The meal is excellent and typical Chinese, and whilst I do indulge in a few beers and several toasts, I refrain from smoking until people are getting ready to leave, for it seems I am the only smoker in this private room. I sit near to Uncle, who is a lovely lad and although it is clear that ages have taken their toll, he is sprightly and interesting to talk too, accepting I speak the local language without a passing thought and merest mention – but there again, he would have to wait until his late teens or early twenties perhaps? for mandarin to even be invented!

However, a couple of hours later and the meal is concluded. People are not drinking except for toasts, and so we wish everyone a fond ‘fare-thee-well’ and head back towards Foshan with Candy at the wheel. We are supposed to be following somebody, except none of us remembers which car to look for, so we take a sidestreet, and one that I recognise. I tell Candy to go ahead, and then turn right, but instead there is chatter on the mobile phone, as we go passed the turn. We then turn around and turn left (The right I had told them to take originally), and following the microbus, eventually come to an area we all know well; Foshan.

Candy drops us off at Vilma’s hotel and she waits while our guest goes to change. Vilma surprises me by coming down with a bottle of special rice wine as a gift for me, and I feel quite humbled. So Candy leaves with a promise to see us all the next morning, although during the last hour she has developed a nasty looking red eye. I am quite concerned about her and Vilma offers her a western treatment before she leaves. However, we later learn Candy also went to the hospital (Doctor’s in UK speaking) and was given a remedy there also.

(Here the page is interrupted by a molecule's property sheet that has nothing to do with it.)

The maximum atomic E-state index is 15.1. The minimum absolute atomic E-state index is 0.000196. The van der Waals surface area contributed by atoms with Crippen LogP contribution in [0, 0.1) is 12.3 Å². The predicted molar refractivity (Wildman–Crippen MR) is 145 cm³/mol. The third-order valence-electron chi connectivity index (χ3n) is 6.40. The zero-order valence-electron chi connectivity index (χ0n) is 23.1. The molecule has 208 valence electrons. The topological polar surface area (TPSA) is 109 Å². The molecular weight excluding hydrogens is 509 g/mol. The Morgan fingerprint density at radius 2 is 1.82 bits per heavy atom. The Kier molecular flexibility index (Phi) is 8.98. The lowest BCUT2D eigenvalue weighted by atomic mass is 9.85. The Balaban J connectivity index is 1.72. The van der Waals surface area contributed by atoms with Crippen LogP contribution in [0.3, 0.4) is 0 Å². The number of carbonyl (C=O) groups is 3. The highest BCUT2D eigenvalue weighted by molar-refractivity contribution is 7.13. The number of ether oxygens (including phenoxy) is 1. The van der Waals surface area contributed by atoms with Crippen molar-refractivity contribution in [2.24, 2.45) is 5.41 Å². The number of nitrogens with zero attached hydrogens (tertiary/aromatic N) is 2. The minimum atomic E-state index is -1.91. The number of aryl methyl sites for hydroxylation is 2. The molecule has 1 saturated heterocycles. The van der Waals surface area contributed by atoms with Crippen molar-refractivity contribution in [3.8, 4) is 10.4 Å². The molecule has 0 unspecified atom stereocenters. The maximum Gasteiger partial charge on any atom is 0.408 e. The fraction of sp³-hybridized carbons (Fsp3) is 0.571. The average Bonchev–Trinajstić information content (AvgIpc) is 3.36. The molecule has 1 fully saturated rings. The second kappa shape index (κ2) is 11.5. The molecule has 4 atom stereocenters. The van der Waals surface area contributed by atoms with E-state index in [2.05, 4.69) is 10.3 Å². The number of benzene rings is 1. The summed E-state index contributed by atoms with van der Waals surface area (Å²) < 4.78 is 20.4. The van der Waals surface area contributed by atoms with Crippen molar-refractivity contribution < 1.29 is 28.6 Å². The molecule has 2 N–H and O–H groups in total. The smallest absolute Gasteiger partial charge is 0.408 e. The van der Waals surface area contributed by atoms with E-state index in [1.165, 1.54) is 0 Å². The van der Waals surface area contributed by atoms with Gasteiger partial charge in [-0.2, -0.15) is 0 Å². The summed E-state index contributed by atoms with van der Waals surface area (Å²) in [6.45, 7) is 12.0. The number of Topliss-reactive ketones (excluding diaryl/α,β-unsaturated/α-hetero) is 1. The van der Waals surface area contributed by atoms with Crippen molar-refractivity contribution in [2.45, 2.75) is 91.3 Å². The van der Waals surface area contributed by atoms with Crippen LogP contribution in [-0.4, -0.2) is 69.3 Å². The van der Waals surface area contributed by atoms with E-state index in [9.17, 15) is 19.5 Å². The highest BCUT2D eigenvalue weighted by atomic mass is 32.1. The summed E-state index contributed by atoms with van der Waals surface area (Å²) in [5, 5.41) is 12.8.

I have no idea what to do with Vilma, and am very pleased to learn she does not want to go shopping, although I would gladly have shown her around. I think she is too well travelled to bother with such trivia unless she has a plan. I am also very aware that she is not the sort of person to take pleasure in bars and disco’s, although the Musical Fountain remains a last resort for live entertainment. So we head out into the local streets and I suggest visiting the best local massage place for a ‘Foot-washy’. This appeal’s to her, as it is an extravagance in Costa Rica, so I lead the way over the footbridge as we chat while the few short blocks pass.

Then I make a startling discovery – for the whole block – and I mean half a mile long; has disappeared and been reduced to rubble. Ok, time to reassess, and a foot massage is still the preferred option, so I think of two other very good ones. I know the best one is in the centre of downtown, and the one with the best decor is close by, if I can remember exactly where it is. Neal; you will remember this as the one next to the hairdressers, and with Japanese interior.

I think I startle Vilma when I say, “Why don’t we just hail a cab and see where we end up?”

Fair play to her, for although I can see uncertainty and doubt clouding her persona, she says she’ll give it a go!